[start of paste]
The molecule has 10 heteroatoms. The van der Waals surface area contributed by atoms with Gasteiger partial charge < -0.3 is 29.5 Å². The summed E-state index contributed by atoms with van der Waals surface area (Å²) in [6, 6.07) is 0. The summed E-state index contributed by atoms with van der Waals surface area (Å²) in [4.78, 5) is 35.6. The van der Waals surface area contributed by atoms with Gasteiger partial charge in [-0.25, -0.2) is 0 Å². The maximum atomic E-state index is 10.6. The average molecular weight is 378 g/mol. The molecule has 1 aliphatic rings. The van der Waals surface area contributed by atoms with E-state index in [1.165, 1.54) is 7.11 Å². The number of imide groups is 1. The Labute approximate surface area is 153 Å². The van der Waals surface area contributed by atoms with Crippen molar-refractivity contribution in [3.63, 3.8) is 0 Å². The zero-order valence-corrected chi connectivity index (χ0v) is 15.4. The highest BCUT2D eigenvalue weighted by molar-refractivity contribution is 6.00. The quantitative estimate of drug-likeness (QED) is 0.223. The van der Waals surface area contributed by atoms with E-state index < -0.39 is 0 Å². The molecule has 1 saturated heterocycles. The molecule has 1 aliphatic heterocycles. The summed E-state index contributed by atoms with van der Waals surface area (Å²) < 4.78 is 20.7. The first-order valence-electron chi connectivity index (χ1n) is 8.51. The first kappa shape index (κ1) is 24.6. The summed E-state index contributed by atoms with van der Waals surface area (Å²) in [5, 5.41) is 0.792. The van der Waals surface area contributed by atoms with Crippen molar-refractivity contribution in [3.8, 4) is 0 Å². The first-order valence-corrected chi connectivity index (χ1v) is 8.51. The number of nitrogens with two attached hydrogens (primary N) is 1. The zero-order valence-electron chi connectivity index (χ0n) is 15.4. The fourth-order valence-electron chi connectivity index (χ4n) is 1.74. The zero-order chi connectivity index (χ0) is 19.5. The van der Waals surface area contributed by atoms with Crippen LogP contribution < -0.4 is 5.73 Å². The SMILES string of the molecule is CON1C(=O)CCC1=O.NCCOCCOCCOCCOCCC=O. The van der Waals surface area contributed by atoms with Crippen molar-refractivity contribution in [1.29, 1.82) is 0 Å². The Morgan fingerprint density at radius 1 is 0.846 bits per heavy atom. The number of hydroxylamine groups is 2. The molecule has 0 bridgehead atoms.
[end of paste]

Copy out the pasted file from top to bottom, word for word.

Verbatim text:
The molecule has 10 heteroatoms. The van der Waals surface area contributed by atoms with Gasteiger partial charge < -0.3 is 29.5 Å². The summed E-state index contributed by atoms with van der Waals surface area (Å²) in [6, 6.07) is 0. The summed E-state index contributed by atoms with van der Waals surface area (Å²) in [4.78, 5) is 35.6. The van der Waals surface area contributed by atoms with Gasteiger partial charge in [-0.25, -0.2) is 0 Å². The maximum atomic E-state index is 10.6. The average molecular weight is 378 g/mol. The molecule has 1 aliphatic rings. The van der Waals surface area contributed by atoms with E-state index in [1.165, 1.54) is 7.11 Å². The number of imide groups is 1. The Labute approximate surface area is 153 Å². The van der Waals surface area contributed by atoms with Crippen molar-refractivity contribution in [3.63, 3.8) is 0 Å². The zero-order valence-corrected chi connectivity index (χ0v) is 15.4. The highest BCUT2D eigenvalue weighted by molar-refractivity contribution is 6.00. The quantitative estimate of drug-likeness (QED) is 0.223. The van der Waals surface area contributed by atoms with E-state index < -0.39 is 0 Å². The molecule has 1 saturated heterocycles. The molecule has 1 aliphatic heterocycles. The summed E-state index contributed by atoms with van der Waals surface area (Å²) < 4.78 is 20.7. The first-order valence-electron chi connectivity index (χ1n) is 8.51. The first kappa shape index (κ1) is 24.6. The summed E-state index contributed by atoms with van der Waals surface area (Å²) in [5, 5.41) is 0.792. The van der Waals surface area contributed by atoms with Crippen molar-refractivity contribution in [3.8, 4) is 0 Å². The first-order valence-corrected chi connectivity index (χ1v) is 8.51. The number of nitrogens with two attached hydrogens (primary N) is 1. The zero-order valence-electron chi connectivity index (χ0n) is 15.4. The fourth-order valence-electron chi connectivity index (χ4n) is 1.74. The zero-order chi connectivity index (χ0) is 19.5. The van der Waals surface area contributed by atoms with Crippen LogP contribution < -0.4 is 5.73 Å². The SMILES string of the molecule is CON1C(=O)CCC1=O.NCCOCCOCCOCCOCCC=O. The van der Waals surface area contributed by atoms with Crippen molar-refractivity contribution in [1.29, 1.82) is 0 Å². The Morgan fingerprint density at radius 1 is 0.846 bits per heavy atom. The number of hydroxylamine groups is 2. The molecule has 0 bridgehead atoms.